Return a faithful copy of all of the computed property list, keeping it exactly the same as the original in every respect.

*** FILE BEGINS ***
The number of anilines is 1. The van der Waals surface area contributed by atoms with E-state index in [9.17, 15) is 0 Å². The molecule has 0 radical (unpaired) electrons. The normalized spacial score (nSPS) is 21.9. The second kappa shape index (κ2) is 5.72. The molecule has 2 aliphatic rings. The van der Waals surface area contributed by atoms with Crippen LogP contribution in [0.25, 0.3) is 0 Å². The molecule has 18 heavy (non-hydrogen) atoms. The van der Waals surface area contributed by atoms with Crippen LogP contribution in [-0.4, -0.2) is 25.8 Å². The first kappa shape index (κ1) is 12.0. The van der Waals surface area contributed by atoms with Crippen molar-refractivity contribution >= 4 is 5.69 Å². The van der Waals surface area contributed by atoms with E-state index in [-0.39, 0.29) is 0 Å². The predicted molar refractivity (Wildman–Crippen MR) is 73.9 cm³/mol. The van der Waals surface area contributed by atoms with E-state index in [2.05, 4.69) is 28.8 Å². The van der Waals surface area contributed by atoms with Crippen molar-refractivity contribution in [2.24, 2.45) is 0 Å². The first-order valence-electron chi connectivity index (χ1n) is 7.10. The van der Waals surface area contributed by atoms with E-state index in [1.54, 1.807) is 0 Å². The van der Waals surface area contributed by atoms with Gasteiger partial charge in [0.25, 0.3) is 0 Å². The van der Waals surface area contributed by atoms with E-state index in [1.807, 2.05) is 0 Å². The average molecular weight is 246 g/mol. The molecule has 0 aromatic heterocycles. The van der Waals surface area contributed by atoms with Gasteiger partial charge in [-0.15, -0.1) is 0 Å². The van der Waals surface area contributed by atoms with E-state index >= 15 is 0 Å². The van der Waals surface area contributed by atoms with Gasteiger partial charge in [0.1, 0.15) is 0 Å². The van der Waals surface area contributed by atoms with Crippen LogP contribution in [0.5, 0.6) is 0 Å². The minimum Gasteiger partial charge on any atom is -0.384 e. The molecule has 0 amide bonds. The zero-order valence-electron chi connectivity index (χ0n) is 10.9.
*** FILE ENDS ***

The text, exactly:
The number of anilines is 1. The van der Waals surface area contributed by atoms with E-state index in [9.17, 15) is 0 Å². The molecule has 0 radical (unpaired) electrons. The normalized spacial score (nSPS) is 21.9. The second kappa shape index (κ2) is 5.72. The molecule has 2 aliphatic rings. The van der Waals surface area contributed by atoms with Crippen LogP contribution in [0.25, 0.3) is 0 Å². The molecule has 18 heavy (non-hydrogen) atoms. The van der Waals surface area contributed by atoms with Crippen LogP contribution in [-0.4, -0.2) is 25.8 Å². The first kappa shape index (κ1) is 12.0. The van der Waals surface area contributed by atoms with Crippen molar-refractivity contribution >= 4 is 5.69 Å². The van der Waals surface area contributed by atoms with E-state index in [-0.39, 0.29) is 0 Å². The predicted molar refractivity (Wildman–Crippen MR) is 73.9 cm³/mol. The van der Waals surface area contributed by atoms with E-state index in [2.05, 4.69) is 28.8 Å². The van der Waals surface area contributed by atoms with Crippen molar-refractivity contribution in [2.24, 2.45) is 0 Å². The first-order valence-electron chi connectivity index (χ1n) is 7.10. The van der Waals surface area contributed by atoms with E-state index in [1.54, 1.807) is 0 Å². The van der Waals surface area contributed by atoms with Gasteiger partial charge in [0.25, 0.3) is 0 Å². The van der Waals surface area contributed by atoms with E-state index in [1.807, 2.05) is 0 Å². The average molecular weight is 246 g/mol. The molecule has 0 aromatic heterocycles. The van der Waals surface area contributed by atoms with Gasteiger partial charge in [-0.15, -0.1) is 0 Å². The van der Waals surface area contributed by atoms with E-state index >= 15 is 0 Å². The van der Waals surface area contributed by atoms with Gasteiger partial charge in [0.1, 0.15) is 0 Å². The van der Waals surface area contributed by atoms with Crippen LogP contribution in [0.5, 0.6) is 0 Å². The minimum Gasteiger partial charge on any atom is -0.384 e. The molecule has 0 amide bonds. The zero-order valence-electron chi connectivity index (χ0n) is 10.9.